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Rectal perforation at the time of vaginal mesh placement and subsequent abdominal mesh removal

Overview of attention for article published in International Urogynecology Journal & Pelvic Floor Dysfunction, April 2015
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About this Attention Score

  • In the top 25% of all research outputs scored by Altmetric
  • Good Attention Score compared to outputs of the same age (76th percentile)
  • High Attention Score compared to outputs of the same age and source (83rd percentile)

Mentioned by

policy
1 policy source
twitter
3 tweeters

Citations

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7 Dimensions

Readers on

mendeley
16 Mendeley
Title
Rectal perforation at the time of vaginal mesh placement and subsequent abdominal mesh removal
Published in
International Urogynecology Journal & Pelvic Floor Dysfunction, April 2015
DOI 10.1007/s00192-015-2683-z
Pubmed ID
Authors

Patrick Lang, Sallie Oliphant, Jason Mizell, Becca Austin, Susan Barr

Abstract

We present an uncommon complication of vaginally placed synthetic prolapse mesh and demonstrate repair of rectal mesh perforation. A 41-year-old was referred with multiple complaints following rectocele repair using a posterior vaginal mesh kit 5 months earlier. In the immediate postoperative period, she experienced severe pain radiating down her right leg, pelvic pain, dyspareunia, dyschezia, diarrhea, and new onset fecal incontinence. Our examination revealed tight, tender mesh arms palpable at the vaginal apex with no evidence of erosion or rectovaginal fistula. Rectal examination revealed intrarectal mesh traversing the rectal lumen 6 cm from the anal verge. Pelvic MRI demonstrated a possible rectovaginal fistula with inflammation surrounding the right sciatic nerve plexus. The patient underwent exploratory laparotomy, removal of the mesh, primary repair of two perforating rectal defects and diverting loop ileostomy. Postoperatively she experienced immediate improvement in pain and later underwent successful take-down of her ileostomy. She did well with improvement of bowel function, continence of feces, improvement of pain, and no recurrence of prolapse. Our video shows an abdominal approach for mesh removal and repair of rectal mesh injury occurring from vaginal mesh placement. We discuss the rationale for the abdominal approach and review techniques for proper placement of posterior vaginal mesh.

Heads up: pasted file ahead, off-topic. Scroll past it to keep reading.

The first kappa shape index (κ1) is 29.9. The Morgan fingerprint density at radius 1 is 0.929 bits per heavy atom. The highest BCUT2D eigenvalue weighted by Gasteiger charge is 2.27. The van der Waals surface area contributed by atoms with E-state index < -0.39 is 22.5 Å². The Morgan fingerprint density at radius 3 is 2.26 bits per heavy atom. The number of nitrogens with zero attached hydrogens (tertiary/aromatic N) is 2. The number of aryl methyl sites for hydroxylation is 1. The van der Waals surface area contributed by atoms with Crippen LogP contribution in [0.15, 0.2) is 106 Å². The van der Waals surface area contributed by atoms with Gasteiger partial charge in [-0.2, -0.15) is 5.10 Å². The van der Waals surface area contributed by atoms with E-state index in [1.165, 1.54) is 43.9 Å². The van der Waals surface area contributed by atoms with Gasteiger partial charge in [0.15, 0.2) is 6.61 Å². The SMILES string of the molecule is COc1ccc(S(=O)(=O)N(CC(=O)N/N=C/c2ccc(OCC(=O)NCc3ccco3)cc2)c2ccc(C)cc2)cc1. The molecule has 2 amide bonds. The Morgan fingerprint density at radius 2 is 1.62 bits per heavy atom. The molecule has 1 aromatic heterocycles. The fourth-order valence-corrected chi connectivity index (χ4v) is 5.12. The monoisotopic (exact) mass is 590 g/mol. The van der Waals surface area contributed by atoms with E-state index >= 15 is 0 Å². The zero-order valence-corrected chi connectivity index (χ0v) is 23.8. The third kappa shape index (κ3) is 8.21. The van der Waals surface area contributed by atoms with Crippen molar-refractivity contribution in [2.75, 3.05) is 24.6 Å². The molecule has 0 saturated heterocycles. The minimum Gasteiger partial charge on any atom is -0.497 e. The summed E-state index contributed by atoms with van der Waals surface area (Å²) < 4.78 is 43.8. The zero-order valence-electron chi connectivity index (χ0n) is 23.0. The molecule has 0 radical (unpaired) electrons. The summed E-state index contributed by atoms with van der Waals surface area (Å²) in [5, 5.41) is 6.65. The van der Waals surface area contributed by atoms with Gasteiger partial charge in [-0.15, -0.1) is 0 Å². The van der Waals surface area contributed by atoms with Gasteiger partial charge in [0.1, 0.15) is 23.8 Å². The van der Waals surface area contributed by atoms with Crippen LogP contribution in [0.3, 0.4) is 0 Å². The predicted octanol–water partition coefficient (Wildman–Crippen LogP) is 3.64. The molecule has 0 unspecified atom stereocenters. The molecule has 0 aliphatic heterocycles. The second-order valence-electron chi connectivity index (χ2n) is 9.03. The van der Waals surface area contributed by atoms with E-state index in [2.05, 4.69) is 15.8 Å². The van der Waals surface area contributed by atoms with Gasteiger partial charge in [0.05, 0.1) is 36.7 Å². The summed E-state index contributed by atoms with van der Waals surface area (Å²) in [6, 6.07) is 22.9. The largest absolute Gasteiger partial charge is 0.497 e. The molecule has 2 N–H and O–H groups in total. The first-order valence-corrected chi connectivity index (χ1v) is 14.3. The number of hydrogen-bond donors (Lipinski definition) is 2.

Twitter Demographics

The data shown below were collected from the profiles of 3 tweeters who shared this research output. Click here to find out more about how the information was compiled.

Mendeley readers

The data shown below were compiled from readership statistics for 16 Mendeley readers of this research output. Click here to see the associated Mendeley record.

Geographical breakdown

Country Count As %
Unknown 16 100%

Demographic breakdown

Readers by professional status Count As %
Student > Master 4 25%
Student > Postgraduate 3 19%
Professor > Associate Professor 2 13%
Researcher 1 6%
Student > Doctoral Student 1 6%
Other 2 13%
Unknown 3 19%
Readers by discipline Count As %
Medicine and Dentistry 11 69%
Social Sciences 1 6%
Biochemistry, Genetics and Molecular Biology 1 6%
Unknown 3 19%

Attention Score in Context

This research output has an Altmetric Attention Score of 6. This is our high-level measure of the quality and quantity of online attention that it has received. This Attention Score, as well as the ranking and number of research outputs shown below, was calculated when the research output was last mentioned on 05 December 2017.
All research outputs
#2,713,336
of 12,253,439 outputs
Outputs from International Urogynecology Journal & Pelvic Floor Dysfunction
#202
of 1,078 outputs
Outputs of similar age
#52,215
of 222,802 outputs
Outputs of similar age from International Urogynecology Journal & Pelvic Floor Dysfunction
#5
of 31 outputs
Altmetric has tracked 12,253,439 research outputs across all sources so far. Compared to these this one has done well and is in the 77th percentile: it's in the top 25% of all research outputs ever tracked by Altmetric.
So far Altmetric has tracked 1,078 research outputs from this source. They receive a mean Attention Score of 4.2. This one has done well, scoring higher than 81% of its peers.
Older research outputs will score higher simply because they've had more time to accumulate mentions. To account for age we can compare this Altmetric Attention Score to the 222,802 tracked outputs that were published within six weeks on either side of this one in any source. This one has done well, scoring higher than 76% of its contemporaries.
We're also able to compare this research output to 31 others from the same source and published within six weeks on either side of this one. This one has done well, scoring higher than 83% of its contemporaries.